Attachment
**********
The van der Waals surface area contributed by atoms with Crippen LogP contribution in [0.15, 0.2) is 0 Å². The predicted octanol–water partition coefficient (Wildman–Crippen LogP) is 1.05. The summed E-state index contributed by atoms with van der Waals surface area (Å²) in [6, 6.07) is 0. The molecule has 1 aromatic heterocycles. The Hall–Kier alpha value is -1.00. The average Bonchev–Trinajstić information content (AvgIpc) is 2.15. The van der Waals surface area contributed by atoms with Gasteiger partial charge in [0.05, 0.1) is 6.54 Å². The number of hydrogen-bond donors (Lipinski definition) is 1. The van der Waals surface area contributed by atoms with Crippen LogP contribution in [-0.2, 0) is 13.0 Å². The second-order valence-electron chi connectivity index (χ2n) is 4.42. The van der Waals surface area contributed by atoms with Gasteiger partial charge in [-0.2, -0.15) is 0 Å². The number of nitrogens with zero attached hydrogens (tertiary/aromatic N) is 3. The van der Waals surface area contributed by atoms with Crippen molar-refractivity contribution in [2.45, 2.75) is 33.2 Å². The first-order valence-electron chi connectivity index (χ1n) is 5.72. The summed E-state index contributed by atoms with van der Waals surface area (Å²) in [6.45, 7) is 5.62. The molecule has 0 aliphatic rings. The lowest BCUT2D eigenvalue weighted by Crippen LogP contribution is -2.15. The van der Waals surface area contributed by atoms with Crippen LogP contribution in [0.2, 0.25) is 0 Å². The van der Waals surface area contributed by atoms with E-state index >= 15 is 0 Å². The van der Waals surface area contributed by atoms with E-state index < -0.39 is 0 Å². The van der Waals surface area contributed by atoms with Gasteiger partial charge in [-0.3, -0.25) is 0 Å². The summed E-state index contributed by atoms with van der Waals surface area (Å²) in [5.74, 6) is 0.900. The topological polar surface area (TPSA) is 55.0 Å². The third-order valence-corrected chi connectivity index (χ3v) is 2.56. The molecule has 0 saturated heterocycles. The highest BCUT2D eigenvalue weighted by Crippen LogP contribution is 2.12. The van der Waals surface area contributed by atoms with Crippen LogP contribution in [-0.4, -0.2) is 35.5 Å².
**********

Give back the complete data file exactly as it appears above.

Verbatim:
The van der Waals surface area contributed by atoms with Crippen LogP contribution in [0.15, 0.2) is 0 Å². The predicted octanol–water partition coefficient (Wildman–Crippen LogP) is 1.05. The summed E-state index contributed by atoms with van der Waals surface area (Å²) in [6, 6.07) is 0. The molecule has 1 aromatic heterocycles. The Hall–Kier alpha value is -1.00. The average Bonchev–Trinajstić information content (AvgIpc) is 2.15. The van der Waals surface area contributed by atoms with Gasteiger partial charge in [0.05, 0.1) is 6.54 Å². The number of hydrogen-bond donors (Lipinski definition) is 1. The van der Waals surface area contributed by atoms with Crippen LogP contribution in [-0.2, 0) is 13.0 Å². The second-order valence-electron chi connectivity index (χ2n) is 4.42. The van der Waals surface area contributed by atoms with Gasteiger partial charge in [-0.2, -0.15) is 0 Å². The number of nitrogens with zero attached hydrogens (tertiary/aromatic N) is 3. The van der Waals surface area contributed by atoms with Crippen molar-refractivity contribution in [2.45, 2.75) is 33.2 Å². The first-order valence-electron chi connectivity index (χ1n) is 5.72. The summed E-state index contributed by atoms with van der Waals surface area (Å²) in [6.45, 7) is 5.62. The molecule has 0 aliphatic rings. The lowest BCUT2D eigenvalue weighted by Crippen LogP contribution is -2.15. The van der Waals surface area contributed by atoms with Crippen LogP contribution in [0.2, 0.25) is 0 Å². The van der Waals surface area contributed by atoms with E-state index >= 15 is 0 Å². The van der Waals surface area contributed by atoms with E-state index < -0.39 is 0 Å². The van der Waals surface area contributed by atoms with Gasteiger partial charge in [-0.3, -0.25) is 0 Å². The summed E-state index contributed by atoms with van der Waals surface area (Å²) in [5.74, 6) is 0.900. The topological polar surface area (TPSA) is 55.0 Å². The third-order valence-corrected chi connectivity index (χ3v) is 2.56. The molecule has 0 saturated heterocycles. The highest BCUT2D eigenvalue weighted by Crippen LogP contribution is 2.12. The van der Waals surface area contributed by atoms with Crippen LogP contribution in [-0.4, -0.2) is 35.5 Å².